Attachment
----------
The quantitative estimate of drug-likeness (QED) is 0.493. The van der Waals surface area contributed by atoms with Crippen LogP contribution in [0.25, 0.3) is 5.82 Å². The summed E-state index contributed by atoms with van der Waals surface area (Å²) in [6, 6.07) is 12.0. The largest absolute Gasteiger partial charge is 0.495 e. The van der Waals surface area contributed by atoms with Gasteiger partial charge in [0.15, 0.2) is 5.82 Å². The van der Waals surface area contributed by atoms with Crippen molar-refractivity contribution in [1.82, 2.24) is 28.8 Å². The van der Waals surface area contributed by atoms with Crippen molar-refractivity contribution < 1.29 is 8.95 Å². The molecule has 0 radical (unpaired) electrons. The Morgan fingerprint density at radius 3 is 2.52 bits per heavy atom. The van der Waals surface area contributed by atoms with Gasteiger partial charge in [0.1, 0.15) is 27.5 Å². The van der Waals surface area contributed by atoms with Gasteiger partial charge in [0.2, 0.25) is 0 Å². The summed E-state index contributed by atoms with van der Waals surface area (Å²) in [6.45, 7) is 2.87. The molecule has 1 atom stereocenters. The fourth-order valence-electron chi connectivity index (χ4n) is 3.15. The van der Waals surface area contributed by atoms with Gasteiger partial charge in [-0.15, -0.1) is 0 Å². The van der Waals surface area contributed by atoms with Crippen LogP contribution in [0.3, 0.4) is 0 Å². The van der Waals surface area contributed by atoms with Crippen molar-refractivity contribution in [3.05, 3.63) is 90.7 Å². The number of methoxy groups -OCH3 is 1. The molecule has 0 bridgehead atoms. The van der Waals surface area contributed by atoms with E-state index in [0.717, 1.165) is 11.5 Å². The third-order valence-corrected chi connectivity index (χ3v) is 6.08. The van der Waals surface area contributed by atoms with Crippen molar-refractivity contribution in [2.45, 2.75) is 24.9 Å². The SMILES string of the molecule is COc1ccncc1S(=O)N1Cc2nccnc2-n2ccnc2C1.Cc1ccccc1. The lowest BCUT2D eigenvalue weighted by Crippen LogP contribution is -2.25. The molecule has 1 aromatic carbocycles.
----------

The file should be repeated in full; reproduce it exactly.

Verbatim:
The quantitative estimate of drug-likeness (QED) is 0.493. The van der Waals surface area contributed by atoms with Crippen LogP contribution in [0.25, 0.3) is 5.82 Å². The summed E-state index contributed by atoms with van der Waals surface area (Å²) in [6, 6.07) is 12.0. The largest absolute Gasteiger partial charge is 0.495 e. The van der Waals surface area contributed by atoms with Gasteiger partial charge in [0.15, 0.2) is 5.82 Å². The van der Waals surface area contributed by atoms with Crippen molar-refractivity contribution in [1.82, 2.24) is 28.8 Å². The van der Waals surface area contributed by atoms with Crippen molar-refractivity contribution < 1.29 is 8.95 Å². The molecule has 0 radical (unpaired) electrons. The Morgan fingerprint density at radius 3 is 2.52 bits per heavy atom. The van der Waals surface area contributed by atoms with Gasteiger partial charge in [0.1, 0.15) is 27.5 Å². The van der Waals surface area contributed by atoms with Gasteiger partial charge in [0.2, 0.25) is 0 Å². The summed E-state index contributed by atoms with van der Waals surface area (Å²) in [6.45, 7) is 2.87. The molecule has 1 atom stereocenters. The fourth-order valence-electron chi connectivity index (χ4n) is 3.15. The van der Waals surface area contributed by atoms with Gasteiger partial charge in [-0.15, -0.1) is 0 Å². The van der Waals surface area contributed by atoms with Crippen LogP contribution in [0.3, 0.4) is 0 Å². The van der Waals surface area contributed by atoms with Crippen molar-refractivity contribution in [3.05, 3.63) is 90.7 Å². The number of methoxy groups -OCH3 is 1. The molecule has 0 bridgehead atoms. The van der Waals surface area contributed by atoms with E-state index in [0.717, 1.165) is 11.5 Å². The third-order valence-corrected chi connectivity index (χ3v) is 6.08. The van der Waals surface area contributed by atoms with Crippen molar-refractivity contribution in [2.45, 2.75) is 24.9 Å². The SMILES string of the molecule is COc1ccncc1S(=O)N1Cc2nccnc2-n2ccnc2C1.Cc1ccccc1. The lowest BCUT2D eigenvalue weighted by Crippen LogP contribution is -2.25. The molecule has 1 aromatic carbocycles.